*Centre for Overseas Pest Research, College House, Wrights Lane, London.
Studies on the growth, structure and abundance of the Mediterranean spur-thighed tortoise, Tesudo graeca in field populations
Article first published online: 20 AUG 2009
Journal of Zoology
Volume 196, Issue 2, pages 165–189, February 1982
How to Cite
Lambert, M. R. K. (1982), Studies on the growth, structure and abundance of the Mediterranean spur-thighed tortoise, Tesudo graeca in field populations. Journal of Zoology, 196: 165–189. doi: 10.1111/j.1469-7998.1982.tb03499.x
- Issue published online: 20 AUG 2009
- Article first published online: 20 AUG 2009
- Accepted 14 April 1981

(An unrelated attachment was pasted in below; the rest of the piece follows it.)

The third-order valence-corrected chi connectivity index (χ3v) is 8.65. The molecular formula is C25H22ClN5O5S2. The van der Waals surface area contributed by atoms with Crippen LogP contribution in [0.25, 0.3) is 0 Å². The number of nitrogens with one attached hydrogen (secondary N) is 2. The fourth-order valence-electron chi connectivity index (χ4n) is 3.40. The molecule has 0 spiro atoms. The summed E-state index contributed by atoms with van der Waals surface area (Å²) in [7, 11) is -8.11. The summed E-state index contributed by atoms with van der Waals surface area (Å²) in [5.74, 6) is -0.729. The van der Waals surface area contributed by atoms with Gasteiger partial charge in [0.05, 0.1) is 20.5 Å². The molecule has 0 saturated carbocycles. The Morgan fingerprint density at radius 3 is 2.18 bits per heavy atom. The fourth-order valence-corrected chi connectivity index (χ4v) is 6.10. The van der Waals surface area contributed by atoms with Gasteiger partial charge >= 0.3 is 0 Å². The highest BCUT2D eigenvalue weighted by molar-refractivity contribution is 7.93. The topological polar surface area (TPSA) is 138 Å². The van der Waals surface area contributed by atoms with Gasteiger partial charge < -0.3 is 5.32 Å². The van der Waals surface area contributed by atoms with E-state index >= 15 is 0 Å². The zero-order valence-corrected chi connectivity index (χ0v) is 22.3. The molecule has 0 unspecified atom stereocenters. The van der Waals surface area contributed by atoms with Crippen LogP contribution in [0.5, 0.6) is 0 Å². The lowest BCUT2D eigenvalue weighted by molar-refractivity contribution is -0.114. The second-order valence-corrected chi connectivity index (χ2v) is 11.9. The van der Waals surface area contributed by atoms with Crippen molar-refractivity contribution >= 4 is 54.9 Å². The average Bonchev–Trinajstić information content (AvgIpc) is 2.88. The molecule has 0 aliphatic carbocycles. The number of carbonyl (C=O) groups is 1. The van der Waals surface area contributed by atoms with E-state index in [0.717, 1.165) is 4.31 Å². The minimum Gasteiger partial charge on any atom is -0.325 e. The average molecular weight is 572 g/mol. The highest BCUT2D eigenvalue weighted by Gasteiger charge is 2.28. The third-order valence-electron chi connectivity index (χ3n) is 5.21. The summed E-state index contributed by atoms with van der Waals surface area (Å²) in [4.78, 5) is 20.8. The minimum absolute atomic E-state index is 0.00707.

The blackness and physical appearance of Mediterranean spur-thighed tortoises (Testudo graeca L.) are recorded in field populations. The inter-relationships between carapace and plastron length, fourth vertebral scute width and other morphometric characters are related to growth. The rear fontanelle is larger in males and the plastron length correspondingly smaller. The relationship between carapace length (y) in mm and body mass (x) in g is strongly allometric and given by y= 16.63 x0–34. The maximum carapace lengths recorded for male and female T. graeca graeca L. in NW. Africa are 151 and 198 mm, and for larger T. graeca ibera Pallas in W. Turkey and NE. Greece 208 and 218 mm, respectively. The growth annuli of epidermal scutes are deposited yearly until external growth ceases. The number is used to assess the age of wild animals. Tortoises can be full-grown by 19 years but some, especially slower growing ones, deposit further annuli. The biggest mean growth increments occur up to 7 years with the largest in individuals over the 5–12 year period. The proportion of immature tortoises, adult sex ratios, size and body mass structure, age distribution, annual recruitment and survivorship until full-grown, and abundance (sighting frequency) are compared in northern and southern range populations of NW. African T. g. graeca and S. Anatolian and SE. European (Thrace and Macedonia) ones of T. g. ibera. These are discussed in relation to other tortoise species.